Why I’ve resolved not to make a New Year’s resolution this year

During the pandemic it’s been so easy to list the problems of the world. We watched as wealthy nations sought to protect their own populations, ignoring the experts chanting on the sideline: “no one is safe unless everyone is safe.”

Then Omicron came along and, what a surprise, the experts were proved spectacularly and lamentably correct.

Then there were politicians and pundits, in every country, who realised they could advance their own interests by encouraging vaccine hesitancy. People would die because of their actions, but they did it anyway.

When you think of these things, you find yourself falling into a deep well of despair. That’s why, today at least, I plan to climb towards the sunlight.

And so I count my blessings. Will you join me?

Think on the positives in life … like a good prawn sandwich.Credit:

First, the scientists who gave us the vaccines we needed to fight the battle. However foolish humanity can sometimes be, we also have our moments of brilliance as a species. This was one of them. Then there were the nine-out-of-ten Australian adults who quietly lined up to get their jabs. We didn’t make as much noise as the protesters, but we were the many and they were the few.

Next, the nurses, doctors, teachers who took on their extra burdens.

Then the supermarket and hospitality staff who wore masks for each eight-hour shift and still managed to be upbeat.

Plus the work colleagues who got tested and self-isolated at the merest sniffle, protecting the rest of us.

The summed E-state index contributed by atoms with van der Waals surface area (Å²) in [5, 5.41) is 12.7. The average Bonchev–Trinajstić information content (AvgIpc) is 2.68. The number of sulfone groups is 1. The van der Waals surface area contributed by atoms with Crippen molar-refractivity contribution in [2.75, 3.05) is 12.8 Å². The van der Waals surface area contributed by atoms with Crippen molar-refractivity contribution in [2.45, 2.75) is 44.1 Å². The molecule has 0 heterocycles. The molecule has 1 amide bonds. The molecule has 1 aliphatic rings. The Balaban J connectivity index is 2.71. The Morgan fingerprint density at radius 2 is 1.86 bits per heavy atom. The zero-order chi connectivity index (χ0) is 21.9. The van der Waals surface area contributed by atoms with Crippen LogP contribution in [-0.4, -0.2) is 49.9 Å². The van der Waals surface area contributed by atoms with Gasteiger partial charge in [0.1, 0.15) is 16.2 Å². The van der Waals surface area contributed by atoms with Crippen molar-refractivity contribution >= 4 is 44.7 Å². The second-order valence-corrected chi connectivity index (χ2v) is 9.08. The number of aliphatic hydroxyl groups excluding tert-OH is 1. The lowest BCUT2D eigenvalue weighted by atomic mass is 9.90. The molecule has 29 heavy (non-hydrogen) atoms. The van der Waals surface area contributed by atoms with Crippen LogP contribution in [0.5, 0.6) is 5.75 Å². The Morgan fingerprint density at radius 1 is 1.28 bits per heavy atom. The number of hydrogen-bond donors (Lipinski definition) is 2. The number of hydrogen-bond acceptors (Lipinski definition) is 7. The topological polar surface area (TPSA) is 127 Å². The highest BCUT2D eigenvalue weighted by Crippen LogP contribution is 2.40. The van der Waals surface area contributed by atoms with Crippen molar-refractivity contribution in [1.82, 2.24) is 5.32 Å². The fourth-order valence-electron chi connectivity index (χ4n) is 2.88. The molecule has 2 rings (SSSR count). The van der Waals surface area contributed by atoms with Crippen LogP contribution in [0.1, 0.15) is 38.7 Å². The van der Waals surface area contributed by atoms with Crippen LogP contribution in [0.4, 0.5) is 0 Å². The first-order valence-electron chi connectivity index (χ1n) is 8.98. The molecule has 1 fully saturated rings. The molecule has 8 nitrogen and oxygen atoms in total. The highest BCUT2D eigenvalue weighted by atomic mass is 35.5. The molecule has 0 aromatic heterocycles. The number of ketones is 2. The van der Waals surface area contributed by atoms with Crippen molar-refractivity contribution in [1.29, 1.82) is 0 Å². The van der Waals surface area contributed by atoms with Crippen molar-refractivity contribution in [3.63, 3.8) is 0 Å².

Then the truck drivers, police officers, the thoughtful friends, the kids who wrote cards for isolated neighbours.


The sunshine, once you look for it, has been more widespread than the clouds – even in this time of the pandemic. And, of course, once you start counting your blessings it’s hard to stop.

After the beach, I might try the park. There’s a stand of deciduous trees along one fence-line: trees that grow leaves in summer, when you need some shade from the sun; and then lose them in winter, just when you want the sun to come filtering through. Ain’t nature grand?

It reminds me of the way snow falls on mountains, which just happen to be perfectly shaped for skiing. Or the way, just when you develop age spots and wrinkles – I have some now – you become too blind to see yourself in the mirror.

Or the way your child or grandchild just happens to be the most beautiful child ever born. Now there’s a bit of luck.

A prawn sandwich on white bread. A cold beer on a hot day. Finding common purpose with your follow citizens in staring down a pandemic.

The year ahead will bring more troubles, of course it will, but even in tough times there are pleasures for the taking. It just helps if you look for them.

Here’s to a happier new year.

In need of some good news? The Greater Good newsletter delivers stories to your inbox to brighten your outlook. Sign up here.

Source by [author_name]